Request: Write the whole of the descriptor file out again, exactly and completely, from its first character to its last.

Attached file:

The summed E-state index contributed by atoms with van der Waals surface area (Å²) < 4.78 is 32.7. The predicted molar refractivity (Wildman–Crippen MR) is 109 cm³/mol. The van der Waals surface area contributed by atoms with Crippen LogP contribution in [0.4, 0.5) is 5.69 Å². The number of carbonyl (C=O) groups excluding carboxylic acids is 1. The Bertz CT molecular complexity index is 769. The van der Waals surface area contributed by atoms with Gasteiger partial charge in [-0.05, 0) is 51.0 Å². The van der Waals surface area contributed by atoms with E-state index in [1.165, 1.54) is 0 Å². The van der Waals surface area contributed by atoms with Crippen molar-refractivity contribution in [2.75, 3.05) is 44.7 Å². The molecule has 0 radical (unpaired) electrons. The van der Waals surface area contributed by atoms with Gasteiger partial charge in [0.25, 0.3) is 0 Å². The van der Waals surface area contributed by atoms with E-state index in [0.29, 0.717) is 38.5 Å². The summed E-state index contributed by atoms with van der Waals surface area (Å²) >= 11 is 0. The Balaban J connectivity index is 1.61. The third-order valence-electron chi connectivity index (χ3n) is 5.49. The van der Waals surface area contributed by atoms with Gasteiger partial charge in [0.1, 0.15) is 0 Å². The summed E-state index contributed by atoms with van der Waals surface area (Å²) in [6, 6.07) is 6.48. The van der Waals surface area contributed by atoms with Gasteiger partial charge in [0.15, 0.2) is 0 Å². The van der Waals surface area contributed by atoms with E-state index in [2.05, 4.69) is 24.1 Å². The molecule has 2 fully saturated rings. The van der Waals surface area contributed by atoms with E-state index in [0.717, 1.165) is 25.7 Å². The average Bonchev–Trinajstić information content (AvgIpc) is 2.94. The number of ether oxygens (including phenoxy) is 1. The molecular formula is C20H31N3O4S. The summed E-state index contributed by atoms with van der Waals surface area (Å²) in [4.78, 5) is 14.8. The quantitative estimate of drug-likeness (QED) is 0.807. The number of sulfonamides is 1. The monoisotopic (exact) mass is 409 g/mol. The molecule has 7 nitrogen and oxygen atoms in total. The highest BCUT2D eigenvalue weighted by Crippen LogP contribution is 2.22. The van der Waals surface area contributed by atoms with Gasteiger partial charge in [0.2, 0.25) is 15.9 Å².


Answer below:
The summed E-state index contributed by atoms with van der Waals surface area (Å²) < 4.78 is 32.7. The predicted molar refractivity (Wildman–Crippen MR) is 109 cm³/mol. The van der Waals surface area contributed by atoms with Crippen LogP contribution in [0.4, 0.5) is 5.69 Å². The number of carbonyl (C=O) groups excluding carboxylic acids is 1. The Bertz CT molecular complexity index is 769. The van der Waals surface area contributed by atoms with Gasteiger partial charge in [-0.05, 0) is 51.0 Å². The van der Waals surface area contributed by atoms with E-state index in [1.165, 1.54) is 0 Å². The van der Waals surface area contributed by atoms with Crippen molar-refractivity contribution in [2.75, 3.05) is 44.7 Å². The molecule has 0 radical (unpaired) electrons. The van der Waals surface area contributed by atoms with Gasteiger partial charge in [0.25, 0.3) is 0 Å². The van der Waals surface area contributed by atoms with E-state index in [0.29, 0.717) is 38.5 Å². The summed E-state index contributed by atoms with van der Waals surface area (Å²) >= 11 is 0. The Balaban J connectivity index is 1.61. The third-order valence-electron chi connectivity index (χ3n) is 5.49. The van der Waals surface area contributed by atoms with Gasteiger partial charge in [0.1, 0.15) is 0 Å². The summed E-state index contributed by atoms with van der Waals surface area (Å²) in [6, 6.07) is 6.48. The van der Waals surface area contributed by atoms with Gasteiger partial charge in [0.15, 0.2) is 0 Å². The van der Waals surface area contributed by atoms with E-state index in [2.05, 4.69) is 24.1 Å². The molecule has 2 fully saturated rings. The van der Waals surface area contributed by atoms with E-state index in [0.717, 1.165) is 25.7 Å². The average Bonchev–Trinajstić information content (AvgIpc) is 2.94. The number of ether oxygens (including phenoxy) is 1. The molecular formula is C20H31N3O4S. The summed E-state index contributed by atoms with van der Waals surface area (Å²) in [4.78, 5) is 14.8. The quantitative estimate of drug-likeness (QED) is 0.807. The number of sulfonamides is 1. The monoisotopic (exact) mass is 409 g/mol. The molecule has 7 nitrogen and oxygen atoms in total. The highest BCUT2D eigenvalue weighted by Crippen LogP contribution is 2.22. The van der Waals surface area contributed by atoms with Gasteiger partial charge in [0.2, 0.25) is 15.9 Å².